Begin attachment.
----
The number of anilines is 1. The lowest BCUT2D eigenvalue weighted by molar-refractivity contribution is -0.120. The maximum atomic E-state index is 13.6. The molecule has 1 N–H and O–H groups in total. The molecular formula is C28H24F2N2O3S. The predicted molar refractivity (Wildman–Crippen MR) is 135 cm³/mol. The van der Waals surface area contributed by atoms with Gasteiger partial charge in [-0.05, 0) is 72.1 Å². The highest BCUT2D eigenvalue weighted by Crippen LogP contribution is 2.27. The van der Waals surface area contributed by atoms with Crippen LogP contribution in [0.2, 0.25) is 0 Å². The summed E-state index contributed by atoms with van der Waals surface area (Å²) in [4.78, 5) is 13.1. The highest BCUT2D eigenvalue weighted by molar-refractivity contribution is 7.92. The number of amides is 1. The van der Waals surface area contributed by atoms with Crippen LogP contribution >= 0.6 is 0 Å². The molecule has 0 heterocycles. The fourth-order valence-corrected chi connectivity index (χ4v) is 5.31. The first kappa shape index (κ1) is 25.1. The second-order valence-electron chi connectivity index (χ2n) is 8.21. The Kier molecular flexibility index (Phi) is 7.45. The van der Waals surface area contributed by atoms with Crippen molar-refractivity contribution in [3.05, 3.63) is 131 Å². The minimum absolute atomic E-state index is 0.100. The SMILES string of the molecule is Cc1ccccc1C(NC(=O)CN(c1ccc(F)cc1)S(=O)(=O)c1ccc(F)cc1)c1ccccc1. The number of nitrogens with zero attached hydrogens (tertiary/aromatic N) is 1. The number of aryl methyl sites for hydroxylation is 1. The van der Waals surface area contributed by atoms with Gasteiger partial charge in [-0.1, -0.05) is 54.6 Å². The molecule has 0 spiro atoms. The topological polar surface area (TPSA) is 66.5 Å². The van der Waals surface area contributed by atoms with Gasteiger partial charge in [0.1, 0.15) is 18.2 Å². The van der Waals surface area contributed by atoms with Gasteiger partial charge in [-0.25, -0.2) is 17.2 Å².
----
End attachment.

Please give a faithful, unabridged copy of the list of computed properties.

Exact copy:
The number of anilines is 1. The lowest BCUT2D eigenvalue weighted by molar-refractivity contribution is -0.120. The maximum atomic E-state index is 13.6. The molecule has 1 N–H and O–H groups in total. The molecular formula is C28H24F2N2O3S. The predicted molar refractivity (Wildman–Crippen MR) is 135 cm³/mol. The van der Waals surface area contributed by atoms with Gasteiger partial charge in [-0.05, 0) is 72.1 Å². The highest BCUT2D eigenvalue weighted by Crippen LogP contribution is 2.27. The van der Waals surface area contributed by atoms with Crippen LogP contribution in [0.2, 0.25) is 0 Å². The summed E-state index contributed by atoms with van der Waals surface area (Å²) in [4.78, 5) is 13.1. The highest BCUT2D eigenvalue weighted by molar-refractivity contribution is 7.92. The number of amides is 1. The van der Waals surface area contributed by atoms with Crippen LogP contribution >= 0.6 is 0 Å². The molecule has 0 heterocycles. The fourth-order valence-corrected chi connectivity index (χ4v) is 5.31. The first kappa shape index (κ1) is 25.1. The second-order valence-electron chi connectivity index (χ2n) is 8.21. The Kier molecular flexibility index (Phi) is 7.45. The van der Waals surface area contributed by atoms with Crippen molar-refractivity contribution in [3.05, 3.63) is 131 Å². The minimum absolute atomic E-state index is 0.100. The SMILES string of the molecule is Cc1ccccc1C(NC(=O)CN(c1ccc(F)cc1)S(=O)(=O)c1ccc(F)cc1)c1ccccc1. The number of nitrogens with zero attached hydrogens (tertiary/aromatic N) is 1. The number of aryl methyl sites for hydroxylation is 1. The van der Waals surface area contributed by atoms with Gasteiger partial charge in [-0.1, -0.05) is 54.6 Å². The molecule has 0 spiro atoms. The topological polar surface area (TPSA) is 66.5 Å². The van der Waals surface area contributed by atoms with Gasteiger partial charge in [0.1, 0.15) is 18.2 Å². The van der Waals surface area contributed by atoms with Gasteiger partial charge in [-0.25, -0.2) is 17.2 Å².